New funding is raising the profile of commercially sexually exploited children, and hopes that California can do a better job to protect them.
A recent infusion of funding from both the state and federal government, as well as a push from Governor Jerry Brown, has sped up California’s efforts to create a comprehensive plan to better serve commercially sexually exploited children, or CSEC.
The 2014-15 state budget, passed in June 2014, set aside $5 million of funding for this year and $14 million annually beginning in 2015-16 to create the Commercially Sexually Exploited Children (CSEC) Program, which will be administered by the State Department of Social Services.
The program’s goals are to fund prevention, intervention, and other services for children who are sexually trafficked and to provide training to child welfare and foster caregivers. A set of trauma-informed best practices for how agencies should interact with CSEC are also being created.
California’s push to develop a CSEC program comes at a time when other states are also creating and expanding statewide model protocols as the public’s interest in this issue continues to rise. Currently more than 100,000 children in the United States are trafficked, according to the Federal Bureau of Investigation. Between 2010 and 2012, California’s nine human trafficking task forces identified 1,277 child victims, 72 percent of whom were from the United States.
“People are listening, and more importantly, becoming outraged at the thought of a child being sold for sex,” said Kate Walker, a lawyer with the National Center for Youth Law who is spearheading the creation of protocols for California’s CSEC Program. “The conversation has significantly shifted in the last three years. It’s not automatically arrest these kids, it’s what can the agencies and partners do to work together to protect these kids in their communities.”
Starting in July 2015, counties may choose to opt into the CSEC Program, making them eligible for a part of that $14 million appropriation. In order to receive funding, counties must have an interagency protocol in place to address sexually exploited minors and a plan as to how they will spend the money. The model protocols are being developed by the CSEC Action Group.
The 50-member CSEC Action Group is a creation of the California Child Welfare Council, an advisory body created after the passage of the Child Welfare Leadership Accountability Act of 2006. The CSEC Action Group, or Action Team as it is sometimes called, was created in June 2013 following the release of the Child Welfare Council’s report authored by Walker, “Ending the Commercial Sexual Exploitation of Children: A Call for Multi System Collaboration in California”. Since the report’s release, the CSEC Action Team has been working to get the report’s recommendations implemented, one of which is to create a standardized, trauma-informed approach and training for counties to use.
“Ideally we want every county to opt in,” Walker said. “The idea is that many counties will adopt and implement the model protocols, and as kids move across county lines they’ll be met with a similar victim-centered approach.”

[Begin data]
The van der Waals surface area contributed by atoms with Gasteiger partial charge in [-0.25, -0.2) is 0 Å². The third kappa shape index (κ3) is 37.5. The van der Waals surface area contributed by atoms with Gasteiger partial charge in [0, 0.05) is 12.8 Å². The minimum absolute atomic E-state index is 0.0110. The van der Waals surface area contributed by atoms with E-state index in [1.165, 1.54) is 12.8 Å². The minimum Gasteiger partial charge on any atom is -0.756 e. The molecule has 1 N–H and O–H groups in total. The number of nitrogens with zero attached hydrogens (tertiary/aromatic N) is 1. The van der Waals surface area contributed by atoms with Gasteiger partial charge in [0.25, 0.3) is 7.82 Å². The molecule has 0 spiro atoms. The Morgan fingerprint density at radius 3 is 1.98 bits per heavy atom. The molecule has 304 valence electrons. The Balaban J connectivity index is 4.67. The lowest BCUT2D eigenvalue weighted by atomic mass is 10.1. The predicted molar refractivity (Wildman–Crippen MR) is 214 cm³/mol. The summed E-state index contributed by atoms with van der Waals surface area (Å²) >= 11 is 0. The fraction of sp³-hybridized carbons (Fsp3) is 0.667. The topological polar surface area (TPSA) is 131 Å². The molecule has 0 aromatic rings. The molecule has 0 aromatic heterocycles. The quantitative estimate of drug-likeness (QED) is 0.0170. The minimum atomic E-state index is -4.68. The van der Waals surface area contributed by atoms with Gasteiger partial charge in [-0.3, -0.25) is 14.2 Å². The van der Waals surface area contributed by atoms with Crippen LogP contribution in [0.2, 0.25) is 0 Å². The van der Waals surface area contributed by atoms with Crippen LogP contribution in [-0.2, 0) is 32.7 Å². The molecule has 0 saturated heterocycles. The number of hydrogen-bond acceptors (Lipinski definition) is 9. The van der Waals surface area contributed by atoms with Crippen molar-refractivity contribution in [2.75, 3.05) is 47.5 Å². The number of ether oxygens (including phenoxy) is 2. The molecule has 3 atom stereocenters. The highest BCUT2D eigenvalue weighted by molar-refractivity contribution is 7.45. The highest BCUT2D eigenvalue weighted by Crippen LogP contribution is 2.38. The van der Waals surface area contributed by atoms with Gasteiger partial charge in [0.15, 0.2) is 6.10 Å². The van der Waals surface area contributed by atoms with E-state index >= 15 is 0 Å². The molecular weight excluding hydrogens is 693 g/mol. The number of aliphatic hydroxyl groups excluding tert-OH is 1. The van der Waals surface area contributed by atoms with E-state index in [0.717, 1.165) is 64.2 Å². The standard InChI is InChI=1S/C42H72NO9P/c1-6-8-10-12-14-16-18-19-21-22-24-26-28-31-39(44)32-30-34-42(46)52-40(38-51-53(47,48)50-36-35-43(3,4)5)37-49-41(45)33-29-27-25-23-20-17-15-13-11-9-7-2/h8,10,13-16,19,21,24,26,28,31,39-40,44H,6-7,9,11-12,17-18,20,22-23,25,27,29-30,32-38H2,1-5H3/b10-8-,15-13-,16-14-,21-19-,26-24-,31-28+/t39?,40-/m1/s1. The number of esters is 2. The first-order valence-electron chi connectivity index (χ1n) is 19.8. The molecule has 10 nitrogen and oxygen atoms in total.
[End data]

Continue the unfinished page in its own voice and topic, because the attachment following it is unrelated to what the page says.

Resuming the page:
The CSEC Action Group members applied and were then appointed to the team based on their experience working with this population.
Part of their job is to take into account the unique needs of sexually exploited minors, including the severe trauma that these minors have faced, which often includes trauma from time spent in the foster care system. According to the Child Welfare Council’s report, studies have estimated that anywhere between 50-80 percent of CSEC are or were formerly involved with the child welfare system.
“Often what is lost in translation is that we cannot just address the trauma these youth are exposed to when they are being trafficked, but there is also the trauma in their lives that led them to be vulnerable to exploitation in the first place,” said Joyce Capelle, CEO of Crittenton Services for Children and Families. “Trafficking doesn’t happen in a vacuum. Part of the value of having a statewide taskforce is that there are a lot of advocates populating the group with varied experience.”
A victim-centered approach ensures that sexually exploited minors are recognized as victims of abuse and treated as such as opposed to being penalized and persecuted.
The development of better-informed practices for CSEC predates the Governor’s passage of the state budget and the appropriation for sexually exploited minors.
Also pushing the CSEC agenda forward was the passage of federal bill HR 4980, the Preventing Sex Trafficking and Strengthening Families Act, as well as a $250,000, five-year grant awarded to the California Department of Social Services to address human trafficking among the foster care population.
Walker said now with money to back the policy ideas, the group has stronger footing to move forward.
As early as March 2015, the CSEC Action Group plans to release a practice guidance toolkit and hopes to solicit feedback.
With money being allocated to CSEC, both Walker and Capelle can see the philosophical mind shift that is in progress.
“You have this patchwork quilt in California and some counties are really trying to work with CSEC well, and there are some counties that don’t even acknowledge it,” said Capelle. “This task force can come up with great recommendations, and with this money we have a mandate to put them in place.”
Brittany Patterson is a recent graduate of U.C. Berkeley’s School of Journalism, and a former Journalism for Social Change Student.